In VINYAN, written and directed by Fabrice Du Welz, Rufus Sewell and Emmanuelle Béart play a couple who lost their young son in the tsunami while holidaying in Thailand. Unable to accept that he’s dead, they stay on, and when Béart thinks she sees the boy in a video of survivors in neighbouring Burma, they decide to hitch a ride with triad people-smugglers into the heart of darkness to rescue him.
The whole time I was watching the film — magnificently shot by Benoît Debie (an amazing aerial shot introducing and then sinking inexorably into a verdant ruin, the film’s Conradian darkplace, is breathtaking) with impressive sound design and fine performances, especially from Sewell — I was conscious of discomfort at the portrayal of the Thai and Burmese characters.It was only after the film ended that I became aware that I was shaking with anger. An unusual reaction for a mild-mannered, good-humoured type like your friend and humble blogger.
It wasn’t just that the “ethnic” types on display were all either shady gangster murderers or weird, alien, incomprehensible and possibly psychotic “savages,” although that is certainly central to my problem. Since the film starts out with both feet at least partially planted in the realist domain — I’d say heels, arches and balls of said feet in realism, toes in psychedelic melodrama — but ends in CANNIBAL HOLOCAUST by way of APOCALYPSE NOW, with face-painted feral children re-enacting your favourite moments from the Kurtz compound, there’s a tonal problem which cannot really be resolved except by dismissing all the film’s sociological/ethnographic trappings as pure fantasy. And if it’s pure fantasy, riding it in on the tsunami seems like a pretty gross error of taste.
But the error is more egregious than simply exploiting a real-life tragedy for purposes of entertainment. That happens all the time, of course, and there are all sorts of factors which can come into play and arguably make it more acceptable: the passage of time seems to be one many of us accept. It’s hard to imagine the INGLOURIOUS BASTERDS getting made, in any form, near the end of World War II, but certainly there will be those who don’t have a problem with it now. And making an entertainment with a real-life tragedy as backdrop might also be quite acceptable if we could say that the entertainment has its heart in the right place.
Of course, neither time nor heart-placement seem to be on the side of VINYAN. The tsunami is horribly recent, a living memory to millions, and the really offensive thing about this movie is that it wades into a landscape ravaged by a natural disaster and casts the victims as the villains. This seems to me to be like making a monster movie in Germany in 1947 with cannibalistic Jews as the monsters.
It’s all very unfortunate, to say the least, considering the amount of craft and talent at work to make this film. There are some absolutely stunning images, not just the expected landscapes, but the way the light falls on Béart’s eerily beautiful, scalpel-sculpted face, or Sewell’s rugged, hollow-eyed mask of pain. The relationship between the protagonists is mostly compelling — though as Béart slides into madness, all we really get is the lowered chin and up-gazing eyes known to impudence as the “crazy Kubrick stare,” a once-effective gimmick which, through substituting posture for psychology, has become seriously devalued currency. But at least,as regard the couple at the film’s heart, there is a seriousness of intent. But there is no seriousness about the portrayal of the world of the film, which is an idea of the East that would have looked lurid and one-sided in a 1930s Hollywood melodrama. And when you weigh the dimensional and clearly motivated white folks against the evil and, yes, inscrutable Asian characters, the imbalance tips the film into an abyss. Praising the film in the Edinburgh Film Festival’s programme, fest director Hannah McGill focuses on its portrait of a distraught couple, calling it a kind of “APOCALYPSE DON’T LOOK NOW.” You might as well call it DON’T GOOK NOW.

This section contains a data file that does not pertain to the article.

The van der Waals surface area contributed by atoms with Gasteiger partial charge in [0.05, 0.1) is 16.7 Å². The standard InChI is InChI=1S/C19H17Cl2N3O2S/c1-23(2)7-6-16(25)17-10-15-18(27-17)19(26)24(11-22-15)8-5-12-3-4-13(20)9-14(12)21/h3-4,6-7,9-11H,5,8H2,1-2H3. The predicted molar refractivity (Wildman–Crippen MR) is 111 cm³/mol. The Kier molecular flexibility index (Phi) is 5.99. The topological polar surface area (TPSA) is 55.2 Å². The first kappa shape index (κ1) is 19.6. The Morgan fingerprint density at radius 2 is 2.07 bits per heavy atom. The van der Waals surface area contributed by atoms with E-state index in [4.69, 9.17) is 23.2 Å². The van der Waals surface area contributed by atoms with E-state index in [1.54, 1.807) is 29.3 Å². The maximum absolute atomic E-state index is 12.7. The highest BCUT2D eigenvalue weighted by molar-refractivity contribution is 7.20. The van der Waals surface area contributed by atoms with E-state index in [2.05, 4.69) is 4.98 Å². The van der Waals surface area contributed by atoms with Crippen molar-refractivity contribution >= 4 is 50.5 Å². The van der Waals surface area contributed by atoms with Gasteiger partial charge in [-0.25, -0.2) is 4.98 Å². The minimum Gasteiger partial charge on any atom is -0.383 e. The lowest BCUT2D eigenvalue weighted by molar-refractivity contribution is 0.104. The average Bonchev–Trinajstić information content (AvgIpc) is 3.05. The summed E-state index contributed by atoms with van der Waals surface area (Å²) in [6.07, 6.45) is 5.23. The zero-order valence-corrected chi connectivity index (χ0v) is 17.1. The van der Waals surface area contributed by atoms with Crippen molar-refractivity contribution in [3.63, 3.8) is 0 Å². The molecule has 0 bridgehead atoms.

Since I don’t believe the filmmakers are purely evil, I have to assume a colossal blindness to issues of sheer human decency. DW Griffith owed his bigotry to his upbringing but was still culpable for his inability to mature past it. JUD SUSS is a crafty piece of anti-semitic porn, wily and insinuating but quite resistible to anyone not already steeped in racism: the film’s wickedness is quite conscious. VINYAN seems at least as worthy of condemnation because surely there’s a point where thoughtlessness becomes criminal, and it worries me that people will accept it merely as a hardcore thrill-ride like the director’s previous CALVAIRE, and not question the sinister lens through which it observes the East.
Those Burmese and Thais are very far away. Their culture is very different from ours. They’re not like us, are they?